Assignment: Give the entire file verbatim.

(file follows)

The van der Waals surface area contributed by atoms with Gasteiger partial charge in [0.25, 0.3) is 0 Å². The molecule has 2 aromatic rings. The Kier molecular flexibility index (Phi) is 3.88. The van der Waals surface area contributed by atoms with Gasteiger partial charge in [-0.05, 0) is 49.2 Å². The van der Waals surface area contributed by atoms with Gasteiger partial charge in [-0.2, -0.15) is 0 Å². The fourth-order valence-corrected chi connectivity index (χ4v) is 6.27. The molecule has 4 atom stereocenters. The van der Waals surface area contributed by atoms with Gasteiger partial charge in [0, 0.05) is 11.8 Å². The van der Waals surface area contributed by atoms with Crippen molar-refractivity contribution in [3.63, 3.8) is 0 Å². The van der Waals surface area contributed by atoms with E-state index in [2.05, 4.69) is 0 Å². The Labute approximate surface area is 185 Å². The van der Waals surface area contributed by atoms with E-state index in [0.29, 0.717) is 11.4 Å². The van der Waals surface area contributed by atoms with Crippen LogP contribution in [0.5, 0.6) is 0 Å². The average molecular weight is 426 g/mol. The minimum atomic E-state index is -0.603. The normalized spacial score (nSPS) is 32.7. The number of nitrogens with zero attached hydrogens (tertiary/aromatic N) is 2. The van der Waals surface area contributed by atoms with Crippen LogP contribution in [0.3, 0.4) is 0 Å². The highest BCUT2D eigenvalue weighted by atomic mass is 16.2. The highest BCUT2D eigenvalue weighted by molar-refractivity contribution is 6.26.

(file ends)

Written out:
The van der Waals surface area contributed by atoms with Gasteiger partial charge in [0.25, 0.3) is 0 Å². The molecule has 2 aromatic rings. The Kier molecular flexibility index (Phi) is 3.88. The van der Waals surface area contributed by atoms with Gasteiger partial charge in [-0.05, 0) is 49.2 Å². The van der Waals surface area contributed by atoms with Gasteiger partial charge in [-0.2, -0.15) is 0 Å². The fourth-order valence-corrected chi connectivity index (χ4v) is 6.27. The molecule has 4 atom stereocenters. The van der Waals surface area contributed by atoms with Gasteiger partial charge in [0, 0.05) is 11.8 Å². The van der Waals surface area contributed by atoms with Crippen molar-refractivity contribution in [3.63, 3.8) is 0 Å². The van der Waals surface area contributed by atoms with E-state index in [2.05, 4.69) is 0 Å². The Labute approximate surface area is 185 Å². The van der Waals surface area contributed by atoms with E-state index in [0.29, 0.717) is 11.4 Å². The van der Waals surface area contributed by atoms with Crippen LogP contribution in [0.5, 0.6) is 0 Å². The average molecular weight is 426 g/mol. The minimum atomic E-state index is -0.603. The normalized spacial score (nSPS) is 32.7. The number of nitrogens with zero attached hydrogens (tertiary/aromatic N) is 2. The van der Waals surface area contributed by atoms with Crippen LogP contribution in [0.3, 0.4) is 0 Å². The highest BCUT2D eigenvalue weighted by atomic mass is 16.2. The highest BCUT2D eigenvalue weighted by molar-refractivity contribution is 6.26.